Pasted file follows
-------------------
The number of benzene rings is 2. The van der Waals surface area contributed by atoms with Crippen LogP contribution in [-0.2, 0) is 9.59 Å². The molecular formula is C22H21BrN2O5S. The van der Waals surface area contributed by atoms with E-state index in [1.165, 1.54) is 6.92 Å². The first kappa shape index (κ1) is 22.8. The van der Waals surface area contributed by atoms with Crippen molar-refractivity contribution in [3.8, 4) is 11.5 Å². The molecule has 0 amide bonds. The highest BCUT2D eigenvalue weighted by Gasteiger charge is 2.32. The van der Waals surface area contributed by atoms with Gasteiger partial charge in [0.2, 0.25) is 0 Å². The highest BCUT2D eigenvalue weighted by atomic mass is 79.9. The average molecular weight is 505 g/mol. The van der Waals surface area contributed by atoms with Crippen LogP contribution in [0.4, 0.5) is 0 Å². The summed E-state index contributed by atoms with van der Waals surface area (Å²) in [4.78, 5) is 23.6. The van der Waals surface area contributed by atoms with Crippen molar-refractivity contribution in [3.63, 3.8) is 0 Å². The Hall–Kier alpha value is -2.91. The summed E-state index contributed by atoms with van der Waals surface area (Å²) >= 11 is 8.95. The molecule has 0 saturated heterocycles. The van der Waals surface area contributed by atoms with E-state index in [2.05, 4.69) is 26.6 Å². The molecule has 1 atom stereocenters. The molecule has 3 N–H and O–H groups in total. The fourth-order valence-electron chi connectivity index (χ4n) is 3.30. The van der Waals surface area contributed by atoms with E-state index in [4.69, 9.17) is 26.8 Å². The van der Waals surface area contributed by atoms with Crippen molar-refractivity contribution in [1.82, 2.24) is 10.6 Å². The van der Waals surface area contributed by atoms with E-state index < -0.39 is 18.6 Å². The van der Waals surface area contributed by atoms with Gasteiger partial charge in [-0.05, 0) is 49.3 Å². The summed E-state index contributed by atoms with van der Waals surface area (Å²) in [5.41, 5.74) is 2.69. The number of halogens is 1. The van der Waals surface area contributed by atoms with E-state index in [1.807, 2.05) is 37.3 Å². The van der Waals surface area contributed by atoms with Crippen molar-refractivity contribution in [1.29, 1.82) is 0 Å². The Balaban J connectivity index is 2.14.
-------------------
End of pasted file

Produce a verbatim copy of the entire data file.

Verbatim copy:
The number of benzene rings is 2. The van der Waals surface area contributed by atoms with Crippen LogP contribution in [-0.2, 0) is 9.59 Å². The molecular formula is C22H21BrN2O5S. The van der Waals surface area contributed by atoms with E-state index in [1.165, 1.54) is 6.92 Å². The first kappa shape index (κ1) is 22.8. The van der Waals surface area contributed by atoms with Crippen molar-refractivity contribution in [3.8, 4) is 11.5 Å². The molecule has 0 amide bonds. The highest BCUT2D eigenvalue weighted by Gasteiger charge is 2.32. The van der Waals surface area contributed by atoms with Gasteiger partial charge in [0.2, 0.25) is 0 Å². The highest BCUT2D eigenvalue weighted by atomic mass is 79.9. The average molecular weight is 505 g/mol. The van der Waals surface area contributed by atoms with Crippen LogP contribution in [0.4, 0.5) is 0 Å². The summed E-state index contributed by atoms with van der Waals surface area (Å²) in [4.78, 5) is 23.6. The van der Waals surface area contributed by atoms with Crippen molar-refractivity contribution in [3.63, 3.8) is 0 Å². The Hall–Kier alpha value is -2.91. The summed E-state index contributed by atoms with van der Waals surface area (Å²) >= 11 is 8.95. The molecule has 0 saturated heterocycles. The van der Waals surface area contributed by atoms with E-state index in [2.05, 4.69) is 26.6 Å². The molecule has 1 atom stereocenters. The molecule has 3 N–H and O–H groups in total. The fourth-order valence-electron chi connectivity index (χ4n) is 3.30. The van der Waals surface area contributed by atoms with E-state index in [4.69, 9.17) is 26.8 Å². The van der Waals surface area contributed by atoms with Crippen molar-refractivity contribution in [1.82, 2.24) is 10.6 Å². The van der Waals surface area contributed by atoms with E-state index < -0.39 is 18.6 Å². The van der Waals surface area contributed by atoms with Gasteiger partial charge in [-0.05, 0) is 49.3 Å². The summed E-state index contributed by atoms with van der Waals surface area (Å²) in [5.41, 5.74) is 2.69. The number of halogens is 1. The van der Waals surface area contributed by atoms with E-state index in [1.807, 2.05) is 37.3 Å². The van der Waals surface area contributed by atoms with Crippen molar-refractivity contribution in [1.29, 1.82) is 0 Å². The Balaban J connectivity index is 2.14.